The experimental protocol was approved by the Animal Research Committee of the Albert Einstein College of Medicine, Bayside, NY. All animals were maintained in accord with the recommendations of the National Institutes of Health guidelines for the care and use of laboratory animals. Twenty-seven male Sprague-Dawley rats (Charles River Laboratories, Wilmington, Mass) (approximately 375-450 g) were fed ad libitum prior to surgery and were anesthetized with intraperitoneal injection of combined ketamine hydrochloride (40 mg/kg) and pentobarbital sodium (20 mg/kg). Surgical anesthesia was confirmed by continuous monitoring of heart rate, mean arterial pressure, and corneal and toe-pinch reflexes. All animals were given supplemental oxygen (3 L by nasal cannula) throughout the experiment.
The hind limbs and abdomen were shaved and scrubbed for sterile preparation. A right femoral artery cannula was placed for continuous monitoring of the heart rate and mean arterial pressure. A right femoral vein cannula was placed for hemorrhage and resuscitation. An intra-abdominal catheter was placed via a minilapartomy and was closed with a purse-string suture ensuring a watertight seal for the instillation of lactated Ringer's solution.
Following the administration of heparin sodium (2000 U/kg), all animals were given a 20-minute recovery period under anesthesia. An animal warmer and warmed intravenous fluids were employed to maintain body temperature between 35°C and 37.5°C that was measured with a rectal thermometer.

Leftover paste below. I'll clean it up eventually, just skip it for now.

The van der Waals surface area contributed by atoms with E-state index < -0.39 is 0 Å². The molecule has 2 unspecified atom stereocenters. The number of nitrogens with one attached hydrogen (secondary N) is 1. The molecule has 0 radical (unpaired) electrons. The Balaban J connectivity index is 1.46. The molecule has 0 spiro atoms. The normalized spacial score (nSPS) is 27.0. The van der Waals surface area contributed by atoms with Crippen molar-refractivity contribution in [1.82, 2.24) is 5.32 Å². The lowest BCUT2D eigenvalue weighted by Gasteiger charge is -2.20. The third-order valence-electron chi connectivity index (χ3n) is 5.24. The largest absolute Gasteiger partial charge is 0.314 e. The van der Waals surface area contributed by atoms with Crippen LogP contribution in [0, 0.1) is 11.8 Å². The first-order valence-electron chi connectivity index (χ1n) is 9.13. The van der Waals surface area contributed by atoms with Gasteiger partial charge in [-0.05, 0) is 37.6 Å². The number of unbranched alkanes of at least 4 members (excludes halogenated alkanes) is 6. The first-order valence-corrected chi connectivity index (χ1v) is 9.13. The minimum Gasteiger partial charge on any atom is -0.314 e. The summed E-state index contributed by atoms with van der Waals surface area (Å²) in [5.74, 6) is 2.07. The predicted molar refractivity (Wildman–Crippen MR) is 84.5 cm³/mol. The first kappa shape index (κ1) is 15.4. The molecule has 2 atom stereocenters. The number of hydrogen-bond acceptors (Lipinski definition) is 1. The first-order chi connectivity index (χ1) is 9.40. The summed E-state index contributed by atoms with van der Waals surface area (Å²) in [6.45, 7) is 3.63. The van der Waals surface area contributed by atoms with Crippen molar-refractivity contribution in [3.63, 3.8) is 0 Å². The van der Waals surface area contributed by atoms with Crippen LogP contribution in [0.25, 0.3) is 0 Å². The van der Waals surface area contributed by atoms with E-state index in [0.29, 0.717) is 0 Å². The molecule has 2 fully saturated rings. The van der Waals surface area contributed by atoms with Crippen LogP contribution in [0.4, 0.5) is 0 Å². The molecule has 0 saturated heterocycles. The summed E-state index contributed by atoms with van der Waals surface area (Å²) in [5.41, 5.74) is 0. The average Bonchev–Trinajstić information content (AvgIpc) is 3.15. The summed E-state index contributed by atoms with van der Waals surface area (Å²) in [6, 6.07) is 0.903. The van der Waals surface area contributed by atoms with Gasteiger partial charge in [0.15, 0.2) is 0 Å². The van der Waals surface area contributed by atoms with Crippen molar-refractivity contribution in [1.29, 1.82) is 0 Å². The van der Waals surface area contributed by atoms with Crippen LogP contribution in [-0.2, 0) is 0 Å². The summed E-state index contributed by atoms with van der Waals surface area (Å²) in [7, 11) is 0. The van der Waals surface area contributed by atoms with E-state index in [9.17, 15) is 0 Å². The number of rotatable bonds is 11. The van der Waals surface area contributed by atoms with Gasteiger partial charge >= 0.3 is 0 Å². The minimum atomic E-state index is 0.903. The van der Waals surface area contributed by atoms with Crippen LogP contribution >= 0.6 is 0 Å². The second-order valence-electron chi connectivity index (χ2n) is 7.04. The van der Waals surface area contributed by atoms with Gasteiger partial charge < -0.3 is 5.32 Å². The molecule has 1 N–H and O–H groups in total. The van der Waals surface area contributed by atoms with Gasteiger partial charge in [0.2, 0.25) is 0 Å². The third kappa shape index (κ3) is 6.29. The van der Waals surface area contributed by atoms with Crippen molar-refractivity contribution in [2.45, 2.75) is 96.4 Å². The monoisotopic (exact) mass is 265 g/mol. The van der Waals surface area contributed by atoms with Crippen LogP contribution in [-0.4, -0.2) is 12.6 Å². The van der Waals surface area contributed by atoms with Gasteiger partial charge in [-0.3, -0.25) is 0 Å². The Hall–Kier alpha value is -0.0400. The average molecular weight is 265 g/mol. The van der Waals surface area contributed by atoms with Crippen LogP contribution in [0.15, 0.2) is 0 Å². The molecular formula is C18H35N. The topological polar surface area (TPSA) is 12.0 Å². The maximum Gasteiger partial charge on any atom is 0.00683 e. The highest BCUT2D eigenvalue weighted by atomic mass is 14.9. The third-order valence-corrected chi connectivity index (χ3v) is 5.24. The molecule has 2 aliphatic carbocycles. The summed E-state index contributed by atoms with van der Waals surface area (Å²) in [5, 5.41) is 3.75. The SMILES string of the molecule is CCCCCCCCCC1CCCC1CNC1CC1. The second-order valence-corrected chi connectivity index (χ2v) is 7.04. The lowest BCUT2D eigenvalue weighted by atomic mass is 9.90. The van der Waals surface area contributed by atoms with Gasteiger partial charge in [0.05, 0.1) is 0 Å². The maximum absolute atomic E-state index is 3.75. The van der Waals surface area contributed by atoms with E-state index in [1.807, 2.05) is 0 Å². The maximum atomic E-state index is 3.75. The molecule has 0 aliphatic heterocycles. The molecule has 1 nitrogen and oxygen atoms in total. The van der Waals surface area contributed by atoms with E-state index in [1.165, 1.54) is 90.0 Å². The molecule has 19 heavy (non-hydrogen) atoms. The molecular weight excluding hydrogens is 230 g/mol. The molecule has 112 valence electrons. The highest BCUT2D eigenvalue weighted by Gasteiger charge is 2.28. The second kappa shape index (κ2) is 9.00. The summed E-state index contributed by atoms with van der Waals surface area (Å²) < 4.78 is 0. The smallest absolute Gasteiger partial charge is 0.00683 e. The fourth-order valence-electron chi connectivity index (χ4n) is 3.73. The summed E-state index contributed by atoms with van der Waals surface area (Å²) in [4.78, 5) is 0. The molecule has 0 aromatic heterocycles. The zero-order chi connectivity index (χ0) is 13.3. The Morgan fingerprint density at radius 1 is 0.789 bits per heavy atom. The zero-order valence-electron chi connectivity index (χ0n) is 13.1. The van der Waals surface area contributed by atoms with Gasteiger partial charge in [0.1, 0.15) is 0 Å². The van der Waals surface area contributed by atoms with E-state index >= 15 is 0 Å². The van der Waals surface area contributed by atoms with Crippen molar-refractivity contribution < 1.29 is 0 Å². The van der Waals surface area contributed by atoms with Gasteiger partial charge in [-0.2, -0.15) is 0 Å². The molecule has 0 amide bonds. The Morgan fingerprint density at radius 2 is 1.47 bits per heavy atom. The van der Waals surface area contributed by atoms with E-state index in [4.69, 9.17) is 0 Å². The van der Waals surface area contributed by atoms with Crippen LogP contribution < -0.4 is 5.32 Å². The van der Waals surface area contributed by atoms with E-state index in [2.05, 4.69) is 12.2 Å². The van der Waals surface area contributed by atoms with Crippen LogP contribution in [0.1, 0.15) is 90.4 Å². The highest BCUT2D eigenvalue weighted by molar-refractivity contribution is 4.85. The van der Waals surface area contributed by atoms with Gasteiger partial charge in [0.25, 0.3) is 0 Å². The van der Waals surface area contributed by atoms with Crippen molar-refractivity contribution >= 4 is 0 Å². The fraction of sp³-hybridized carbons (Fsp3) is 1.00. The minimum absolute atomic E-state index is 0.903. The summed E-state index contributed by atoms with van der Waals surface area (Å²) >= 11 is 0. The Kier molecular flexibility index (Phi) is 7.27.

The animals were then divided into 4 groups: group 1 (n=6), controls; group 2 (n=7), IAP increase of 10 mm Hg; group 3 (n=7), 25% hemorrhage and resuscitation; and group 4, 25% hemorrhage and resuscitation followed by an IAP increase of 10 mm Hg. Group 1 animals were killed 2 hours after undergoing the aforementioned surgical procedure and served as controls. Group 2 animals had IAP increased to 10 mm Hg with the instillation of warmed lactated Ringer's solution for 40 minutes. Group 3 animals were subjected to a moderate hemorrhage. From the femoral vein cannula, 25% of the estimated blood volume was removed during a 30-minute period. The blood was heparinized and saved for reinfusion. After the hemorrhage period, the animals were given a 30-minute equilibration period prior to resuscitation. Twice the volume of blood removed was given as lactated Ringer's solution during 15 minutes followed by the shed blood during another 15 minutes. Group 4 animals were subjected to the same hemorrhage protocol as group 3 animals. Following the hemorrhage and resuscitation period, the animals were given a 30-minute equilibration period. They were then subjected to the same IAP protocol as group 2. The animals were killed 2 hours after the completion of each protocol.
Samples of MLNs, liver, and spleen, weighing 0.25 to 0.5 g were harvested and homogenized in sterile trypticase soy broth for 10 minutes at room temperature. Serial dilutions were then plated onto MacConkey II agar (Difco Laboratories, Detroit, Mich) and trypticase soy agar with 5% sheep's blood (TSA II, BBL Microbiology Systems, Cockeysville, Md). The plates were examined and the colonies counted 24 and 48 hours after incubation at 37°C.